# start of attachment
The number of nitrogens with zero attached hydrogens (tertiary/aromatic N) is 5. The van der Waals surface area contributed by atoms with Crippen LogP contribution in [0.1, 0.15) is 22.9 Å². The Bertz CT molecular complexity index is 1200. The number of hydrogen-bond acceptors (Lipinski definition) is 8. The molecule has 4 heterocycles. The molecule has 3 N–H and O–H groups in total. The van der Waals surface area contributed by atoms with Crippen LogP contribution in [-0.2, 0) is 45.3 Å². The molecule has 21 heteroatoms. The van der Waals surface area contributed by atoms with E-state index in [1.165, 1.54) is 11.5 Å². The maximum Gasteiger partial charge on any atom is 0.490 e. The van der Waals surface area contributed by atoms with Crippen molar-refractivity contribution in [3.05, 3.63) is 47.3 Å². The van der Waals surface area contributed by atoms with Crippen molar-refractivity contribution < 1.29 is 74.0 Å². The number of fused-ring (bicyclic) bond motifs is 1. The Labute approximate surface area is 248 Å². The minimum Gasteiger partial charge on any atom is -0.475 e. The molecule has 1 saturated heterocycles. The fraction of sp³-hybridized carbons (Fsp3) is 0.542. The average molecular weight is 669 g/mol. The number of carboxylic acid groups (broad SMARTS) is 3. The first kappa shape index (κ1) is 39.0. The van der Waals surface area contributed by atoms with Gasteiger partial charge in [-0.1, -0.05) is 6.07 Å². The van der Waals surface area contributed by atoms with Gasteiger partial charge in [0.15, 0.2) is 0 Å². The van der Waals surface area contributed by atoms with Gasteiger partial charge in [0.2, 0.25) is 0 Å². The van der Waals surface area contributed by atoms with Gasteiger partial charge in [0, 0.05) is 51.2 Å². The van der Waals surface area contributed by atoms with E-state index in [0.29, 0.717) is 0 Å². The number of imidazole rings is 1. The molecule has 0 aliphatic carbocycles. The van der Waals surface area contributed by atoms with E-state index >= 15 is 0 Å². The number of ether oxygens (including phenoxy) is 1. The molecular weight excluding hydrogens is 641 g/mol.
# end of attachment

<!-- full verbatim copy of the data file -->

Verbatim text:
The number of nitrogens with zero attached hydrogens (tertiary/aromatic N) is 5. The van der Waals surface area contributed by atoms with Crippen LogP contribution in [0.1, 0.15) is 22.9 Å². The Bertz CT molecular complexity index is 1200. The number of hydrogen-bond acceptors (Lipinski definition) is 8. The molecule has 4 heterocycles. The molecule has 3 N–H and O–H groups in total. The van der Waals surface area contributed by atoms with Crippen LogP contribution in [-0.2, 0) is 45.3 Å². The molecule has 21 heteroatoms. The van der Waals surface area contributed by atoms with E-state index in [1.165, 1.54) is 11.5 Å². The maximum Gasteiger partial charge on any atom is 0.490 e. The van der Waals surface area contributed by atoms with Crippen molar-refractivity contribution in [3.05, 3.63) is 47.3 Å². The van der Waals surface area contributed by atoms with Crippen molar-refractivity contribution < 1.29 is 74.0 Å². The number of fused-ring (bicyclic) bond motifs is 1. The Labute approximate surface area is 248 Å². The minimum Gasteiger partial charge on any atom is -0.475 e. The molecule has 1 saturated heterocycles. The fraction of sp³-hybridized carbons (Fsp3) is 0.542. The average molecular weight is 669 g/mol. The number of carboxylic acid groups (broad SMARTS) is 3. The first kappa shape index (κ1) is 39.0. The van der Waals surface area contributed by atoms with Gasteiger partial charge in [-0.1, -0.05) is 6.07 Å². The van der Waals surface area contributed by atoms with Gasteiger partial charge in [0.15, 0.2) is 0 Å². The van der Waals surface area contributed by atoms with Gasteiger partial charge in [0.2, 0.25) is 0 Å². The van der Waals surface area contributed by atoms with Gasteiger partial charge in [0, 0.05) is 51.2 Å². The van der Waals surface area contributed by atoms with E-state index in [0.29, 0.717) is 0 Å². The number of imidazole rings is 1. The molecule has 0 aliphatic carbocycles. The van der Waals surface area contributed by atoms with E-state index >= 15 is 0 Å². The number of ether oxygens (including phenoxy) is 1. The molecular weight excluding hydrogens is 641 g/mol.